entry

(redirected from entry into possession)
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entry

1. 
a. a person, horse, car, etc., entering a competition or contest; competitor
b. (as modifier): an entry fee
2. the competitors entering a contest considered collectively
3. the people admitted at one time to a school, college, or course of study, etc., considered collectively; intake
4. Theatre the action of an actor in going on stage or his manner of doing this
5. Criminal law the act of unlawfully going onto the premises of another with the intention of committing a crime
6. Property law the act of going upon another person's land with the intention of asserting the right to possession
7. any point in a piece of music, esp a fugue, at which a performer commences or resumes playing or singing
8. Cards a card that enables one to transfer the lead from one's own hand to that of one's partner or to the dummy hand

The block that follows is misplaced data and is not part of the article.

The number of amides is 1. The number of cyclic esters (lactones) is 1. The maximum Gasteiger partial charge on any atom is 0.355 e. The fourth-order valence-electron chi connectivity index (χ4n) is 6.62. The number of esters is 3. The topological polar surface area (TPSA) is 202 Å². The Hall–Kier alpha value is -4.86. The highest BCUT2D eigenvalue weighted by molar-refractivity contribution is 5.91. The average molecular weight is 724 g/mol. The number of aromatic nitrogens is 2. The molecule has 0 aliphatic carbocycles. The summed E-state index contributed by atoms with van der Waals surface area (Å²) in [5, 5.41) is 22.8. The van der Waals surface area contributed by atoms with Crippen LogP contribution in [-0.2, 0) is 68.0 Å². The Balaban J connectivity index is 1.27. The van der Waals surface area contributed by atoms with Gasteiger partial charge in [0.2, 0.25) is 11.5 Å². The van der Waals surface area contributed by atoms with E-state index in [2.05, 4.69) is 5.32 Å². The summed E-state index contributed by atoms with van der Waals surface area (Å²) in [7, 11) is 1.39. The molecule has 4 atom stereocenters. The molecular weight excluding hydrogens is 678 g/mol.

Collins Discovery Encyclopedia, 1st edition © HarperCollins Publishers 2005

entry

[′en·trē]
(computer science)
Input data fed during the execution of a program by means of a terminal.
McGraw-Hill Dictionary of Scientific & Technical Terms, 6E, Copyright © 2003 by The McGraw-Hill Companies, Inc.

entry

An entrance, small hall, or vestibule inside an exterior door.
McGraw-Hill Dictionary of Architecture and Construction. Copyright © 2003 by McGraw-Hill Companies, Inc.

entry

The input of an item or set of items at a terminal. See data entry.
Copyright © 1981-2019 by The Computer Language Company Inc. All Rights reserved. THIS DEFINITION IS FOR PERSONAL USE ONLY. All other reproduction is strictly prohibited without permission from the publisher.
References in periodicals archive ?
(1) NCC: "Rights of the one that was registered, without legitimate cause, in the land book, as the owner of a property or other real right holder, cannot be disputed when the person registered in good faith for the property possessed the immobile good for 5 years after the time of filing the application, if his possession was uncorrupted." Also the legislator is showing that: "It is enough that good faith exists at the time of filing the registration application and at the time of entry into possession" [7].